Tripti Joshi

Andrew Lusk Shields

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Appointed by  Sir Mark Young
Appointed by  Sir Geoffry Northcote
Preceded by  Thomas Ernest Pearce
Name  Andrew Shields
Died  July 24, 1944
Preceded by  S. H. Dodwell
Preceded by  M. T. Johnson
Succeeded by  H. V. Wikinson
Role  Businessman
Andrew Lusk Shields

Andrew Lusk Shields (c. 1882 – 24 July 1944) was a Scottish businessman and politician in Hong Kong. He died as a prisoner of war following the surrender of Hong Kong in 1941.

Life

Shields was born in about 1882. He joined Shewan, Tomes & Co. and succeeded Robert Shewan as a partner of the firm. He was also chairman of the Sandakan Light and Power Co. and had been on the board of directors of the Hongkong and Shanghai Banking Corporation. He was elected chairman of the Hong Kong General Chamber of Commerce in 1938.

He was an unofficial member of the Legislative Council from 1938 to 1941 as representative of the Chamber of Commerce and was appointed to the Executive Council in April 1941. During his time on the Legislative Council, taxation was hotly debated. Shields, representing the Chamber of Commerce's interest, opposed the government's Income Tax Bill for the raising of revenue for war.

Shields was a keen sailor. He was the commodore of the Royal Hong Kong Yacht Club between 1927 and 1928, and was elected again in 1932, serving until 1936. He was also appointed honorary commander of the Hong Kong Naval Volunteer Force in January 1934. He was a member of the Hong Kong Naval Volunteer Advisory Committee.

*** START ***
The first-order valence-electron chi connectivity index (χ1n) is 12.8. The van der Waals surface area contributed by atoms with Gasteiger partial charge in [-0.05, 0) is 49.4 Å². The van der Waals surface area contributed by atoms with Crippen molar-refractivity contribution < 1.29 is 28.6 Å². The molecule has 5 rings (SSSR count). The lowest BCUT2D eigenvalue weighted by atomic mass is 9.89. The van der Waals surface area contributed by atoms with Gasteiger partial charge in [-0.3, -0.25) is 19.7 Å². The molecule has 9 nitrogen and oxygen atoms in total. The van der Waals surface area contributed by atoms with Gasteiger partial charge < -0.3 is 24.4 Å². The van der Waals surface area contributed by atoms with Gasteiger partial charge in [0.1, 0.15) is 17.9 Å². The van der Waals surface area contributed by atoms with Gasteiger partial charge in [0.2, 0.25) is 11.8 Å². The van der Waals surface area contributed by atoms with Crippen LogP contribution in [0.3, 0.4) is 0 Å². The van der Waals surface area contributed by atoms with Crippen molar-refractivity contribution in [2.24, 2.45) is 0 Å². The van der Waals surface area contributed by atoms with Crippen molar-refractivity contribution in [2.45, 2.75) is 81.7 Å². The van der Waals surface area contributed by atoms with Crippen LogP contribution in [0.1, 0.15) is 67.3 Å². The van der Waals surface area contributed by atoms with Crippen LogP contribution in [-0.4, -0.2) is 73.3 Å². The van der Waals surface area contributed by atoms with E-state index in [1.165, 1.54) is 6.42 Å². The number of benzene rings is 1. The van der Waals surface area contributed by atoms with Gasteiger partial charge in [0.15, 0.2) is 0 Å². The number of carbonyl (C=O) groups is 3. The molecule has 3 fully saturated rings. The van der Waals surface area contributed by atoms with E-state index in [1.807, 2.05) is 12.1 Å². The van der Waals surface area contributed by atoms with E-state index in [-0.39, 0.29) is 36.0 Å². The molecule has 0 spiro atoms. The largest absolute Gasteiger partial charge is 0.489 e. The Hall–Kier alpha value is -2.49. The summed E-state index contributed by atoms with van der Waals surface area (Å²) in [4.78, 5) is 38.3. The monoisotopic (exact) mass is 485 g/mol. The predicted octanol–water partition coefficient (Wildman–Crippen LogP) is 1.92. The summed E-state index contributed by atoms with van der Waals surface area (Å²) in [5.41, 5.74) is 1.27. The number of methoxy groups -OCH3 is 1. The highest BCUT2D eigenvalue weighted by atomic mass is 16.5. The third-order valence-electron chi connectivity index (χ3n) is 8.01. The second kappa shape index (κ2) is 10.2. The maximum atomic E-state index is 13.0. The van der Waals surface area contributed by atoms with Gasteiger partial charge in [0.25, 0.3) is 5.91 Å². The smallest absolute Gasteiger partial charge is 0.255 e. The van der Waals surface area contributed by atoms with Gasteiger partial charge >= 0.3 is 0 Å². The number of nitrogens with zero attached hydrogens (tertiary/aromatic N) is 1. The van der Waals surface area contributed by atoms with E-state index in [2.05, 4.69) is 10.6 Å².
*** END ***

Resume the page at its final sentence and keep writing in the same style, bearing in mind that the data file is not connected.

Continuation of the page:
Shields was also president of the St. Andrew's Society, a club for Scotsmen in Hong Kong, in 1932 and elected chief-captain in 1933.

He held public offices including, among others, member of the Volunteer Advisory Committee and Appeal Tribunal under the Compulsory Service Ordinance, and acted as a member of the Authorized Architects Consulting Committee, the Shipping Control Board, and as the chairman of the Essential Commodities Board during the absence of Stanley Hudson Dodwell.

During the Battle of Hong Kong, he was escorted through the Japanese lines from the Repulse Bay Hotel and gave Major-General Christopher Maltby an account of the Japanese forces and equipment. He tried to persuade Maltby to surrender but Maltby decided to fight on. Hong Kong finally surrendered on 25 December 1941 which is now referred to as "Black Christmas".

Shields became a prisoner of war and died at the Stanley Internment Camp on 24 July 1944 at the age of 62. His wife was repatriated with the Canadians.

References

Andrew Lusk Shields Wikipedia


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